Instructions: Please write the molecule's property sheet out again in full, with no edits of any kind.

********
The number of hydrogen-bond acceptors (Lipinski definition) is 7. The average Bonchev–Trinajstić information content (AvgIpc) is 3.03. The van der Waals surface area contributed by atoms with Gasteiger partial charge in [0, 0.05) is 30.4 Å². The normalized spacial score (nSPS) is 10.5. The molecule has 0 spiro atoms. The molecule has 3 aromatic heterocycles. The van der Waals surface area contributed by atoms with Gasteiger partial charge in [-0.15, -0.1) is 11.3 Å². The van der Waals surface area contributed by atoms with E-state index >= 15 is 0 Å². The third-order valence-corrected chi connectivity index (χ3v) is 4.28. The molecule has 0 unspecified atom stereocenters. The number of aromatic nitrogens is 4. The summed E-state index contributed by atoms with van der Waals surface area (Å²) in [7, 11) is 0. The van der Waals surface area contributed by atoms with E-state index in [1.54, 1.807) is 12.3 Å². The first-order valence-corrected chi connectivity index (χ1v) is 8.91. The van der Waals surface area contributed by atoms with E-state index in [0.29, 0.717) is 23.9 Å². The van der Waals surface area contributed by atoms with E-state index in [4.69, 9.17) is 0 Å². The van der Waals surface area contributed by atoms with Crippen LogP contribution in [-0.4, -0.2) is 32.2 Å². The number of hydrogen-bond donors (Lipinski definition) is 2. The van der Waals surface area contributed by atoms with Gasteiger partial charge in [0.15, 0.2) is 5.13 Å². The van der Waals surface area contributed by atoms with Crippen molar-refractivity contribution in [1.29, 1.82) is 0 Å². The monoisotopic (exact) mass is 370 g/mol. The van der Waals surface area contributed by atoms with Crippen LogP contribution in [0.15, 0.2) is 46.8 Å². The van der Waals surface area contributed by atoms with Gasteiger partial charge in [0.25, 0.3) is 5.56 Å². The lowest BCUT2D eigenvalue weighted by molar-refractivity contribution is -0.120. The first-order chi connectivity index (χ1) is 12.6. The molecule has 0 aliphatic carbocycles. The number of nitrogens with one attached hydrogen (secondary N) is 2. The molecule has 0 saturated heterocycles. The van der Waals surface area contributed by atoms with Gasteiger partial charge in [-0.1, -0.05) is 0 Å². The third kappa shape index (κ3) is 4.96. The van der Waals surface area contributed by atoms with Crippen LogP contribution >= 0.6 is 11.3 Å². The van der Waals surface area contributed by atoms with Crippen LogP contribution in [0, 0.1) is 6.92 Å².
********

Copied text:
The number of hydrogen-bond acceptors (Lipinski definition) is 7. The average Bonchev–Trinajstić information content (AvgIpc) is 3.03. The van der Waals surface area contributed by atoms with Gasteiger partial charge in [0, 0.05) is 30.4 Å². The normalized spacial score (nSPS) is 10.5. The molecule has 0 spiro atoms. The molecule has 3 aromatic heterocycles. The van der Waals surface area contributed by atoms with Gasteiger partial charge in [-0.15, -0.1) is 11.3 Å². The van der Waals surface area contributed by atoms with E-state index >= 15 is 0 Å². The third-order valence-corrected chi connectivity index (χ3v) is 4.28. The molecule has 0 unspecified atom stereocenters. The number of aromatic nitrogens is 4. The summed E-state index contributed by atoms with van der Waals surface area (Å²) in [7, 11) is 0. The van der Waals surface area contributed by atoms with E-state index in [1.54, 1.807) is 12.3 Å². The first-order valence-corrected chi connectivity index (χ1v) is 8.91. The van der Waals surface area contributed by atoms with E-state index in [0.29, 0.717) is 23.9 Å². The van der Waals surface area contributed by atoms with E-state index in [4.69, 9.17) is 0 Å². The van der Waals surface area contributed by atoms with Crippen LogP contribution in [-0.4, -0.2) is 32.2 Å². The number of hydrogen-bond donors (Lipinski definition) is 2. The van der Waals surface area contributed by atoms with Gasteiger partial charge in [0.15, 0.2) is 5.13 Å². The van der Waals surface area contributed by atoms with Crippen molar-refractivity contribution in [1.29, 1.82) is 0 Å². The monoisotopic (exact) mass is 370 g/mol. The van der Waals surface area contributed by atoms with Crippen LogP contribution in [0.15, 0.2) is 46.8 Å². The van der Waals surface area contributed by atoms with Gasteiger partial charge in [0.25, 0.3) is 5.56 Å². The lowest BCUT2D eigenvalue weighted by molar-refractivity contribution is -0.120. The first-order chi connectivity index (χ1) is 12.6. The molecule has 0 aliphatic carbocycles. The number of nitrogens with one attached hydrogen (secondary N) is 2. The molecule has 0 saturated heterocycles. The van der Waals surface area contributed by atoms with Gasteiger partial charge in [-0.1, -0.05) is 0 Å². The third kappa shape index (κ3) is 4.96. The van der Waals surface area contributed by atoms with Crippen LogP contribution >= 0.6 is 11.3 Å². The van der Waals surface area contributed by atoms with Crippen LogP contribution in [0, 0.1) is 6.92 Å².